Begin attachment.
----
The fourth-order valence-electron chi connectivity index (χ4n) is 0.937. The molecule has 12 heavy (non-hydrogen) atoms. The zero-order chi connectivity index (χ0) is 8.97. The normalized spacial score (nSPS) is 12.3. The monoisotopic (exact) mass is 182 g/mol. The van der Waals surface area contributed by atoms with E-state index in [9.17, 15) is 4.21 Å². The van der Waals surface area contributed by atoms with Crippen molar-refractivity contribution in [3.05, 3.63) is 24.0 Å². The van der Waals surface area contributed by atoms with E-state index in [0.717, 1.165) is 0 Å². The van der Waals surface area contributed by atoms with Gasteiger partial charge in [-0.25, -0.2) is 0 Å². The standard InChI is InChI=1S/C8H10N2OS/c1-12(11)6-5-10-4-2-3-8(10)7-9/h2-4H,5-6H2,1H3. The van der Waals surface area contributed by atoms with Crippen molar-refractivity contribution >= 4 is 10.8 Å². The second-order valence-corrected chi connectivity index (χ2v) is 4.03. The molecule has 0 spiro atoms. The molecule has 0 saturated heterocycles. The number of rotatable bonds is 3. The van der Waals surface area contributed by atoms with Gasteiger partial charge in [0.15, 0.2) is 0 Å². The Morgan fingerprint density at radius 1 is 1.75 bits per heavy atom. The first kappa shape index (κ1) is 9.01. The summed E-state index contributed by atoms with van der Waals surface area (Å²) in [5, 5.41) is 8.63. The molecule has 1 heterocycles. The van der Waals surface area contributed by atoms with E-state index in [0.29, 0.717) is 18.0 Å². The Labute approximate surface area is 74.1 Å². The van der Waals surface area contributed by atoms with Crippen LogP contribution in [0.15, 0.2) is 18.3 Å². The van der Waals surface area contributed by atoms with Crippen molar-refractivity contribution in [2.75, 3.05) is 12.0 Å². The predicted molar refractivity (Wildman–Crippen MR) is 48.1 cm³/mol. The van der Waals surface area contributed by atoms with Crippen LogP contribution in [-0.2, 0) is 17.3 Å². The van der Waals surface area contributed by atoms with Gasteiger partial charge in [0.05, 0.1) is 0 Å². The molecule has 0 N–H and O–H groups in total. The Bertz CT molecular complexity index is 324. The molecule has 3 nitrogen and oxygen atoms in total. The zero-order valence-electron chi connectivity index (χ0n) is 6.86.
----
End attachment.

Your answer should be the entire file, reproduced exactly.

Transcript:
The fourth-order valence-electron chi connectivity index (χ4n) is 0.937. The molecule has 12 heavy (non-hydrogen) atoms. The zero-order chi connectivity index (χ0) is 8.97. The normalized spacial score (nSPS) is 12.3. The monoisotopic (exact) mass is 182 g/mol. The van der Waals surface area contributed by atoms with E-state index in [9.17, 15) is 4.21 Å². The van der Waals surface area contributed by atoms with Crippen molar-refractivity contribution in [3.05, 3.63) is 24.0 Å². The van der Waals surface area contributed by atoms with E-state index in [0.717, 1.165) is 0 Å². The van der Waals surface area contributed by atoms with Gasteiger partial charge in [-0.25, -0.2) is 0 Å². The standard InChI is InChI=1S/C8H10N2OS/c1-12(11)6-5-10-4-2-3-8(10)7-9/h2-4H,5-6H2,1H3. The van der Waals surface area contributed by atoms with Crippen molar-refractivity contribution >= 4 is 10.8 Å². The second-order valence-corrected chi connectivity index (χ2v) is 4.03. The molecule has 0 spiro atoms. The molecule has 0 saturated heterocycles. The number of rotatable bonds is 3. The van der Waals surface area contributed by atoms with Gasteiger partial charge in [0.15, 0.2) is 0 Å². The Morgan fingerprint density at radius 1 is 1.75 bits per heavy atom. The first kappa shape index (κ1) is 9.01. The summed E-state index contributed by atoms with van der Waals surface area (Å²) in [5, 5.41) is 8.63. The molecule has 1 heterocycles. The van der Waals surface area contributed by atoms with E-state index in [0.29, 0.717) is 18.0 Å². The Labute approximate surface area is 74.1 Å². The van der Waals surface area contributed by atoms with Crippen LogP contribution in [0.15, 0.2) is 18.3 Å². The van der Waals surface area contributed by atoms with Crippen molar-refractivity contribution in [2.75, 3.05) is 12.0 Å². The predicted molar refractivity (Wildman–Crippen MR) is 48.1 cm³/mol. The van der Waals surface area contributed by atoms with Crippen LogP contribution in [-0.2, 0) is 17.3 Å². The van der Waals surface area contributed by atoms with Gasteiger partial charge in [0.05, 0.1) is 0 Å². The molecule has 0 N–H and O–H groups in total. The Bertz CT molecular complexity index is 324. The molecule has 3 nitrogen and oxygen atoms in total. The zero-order valence-electron chi connectivity index (χ0n) is 6.86.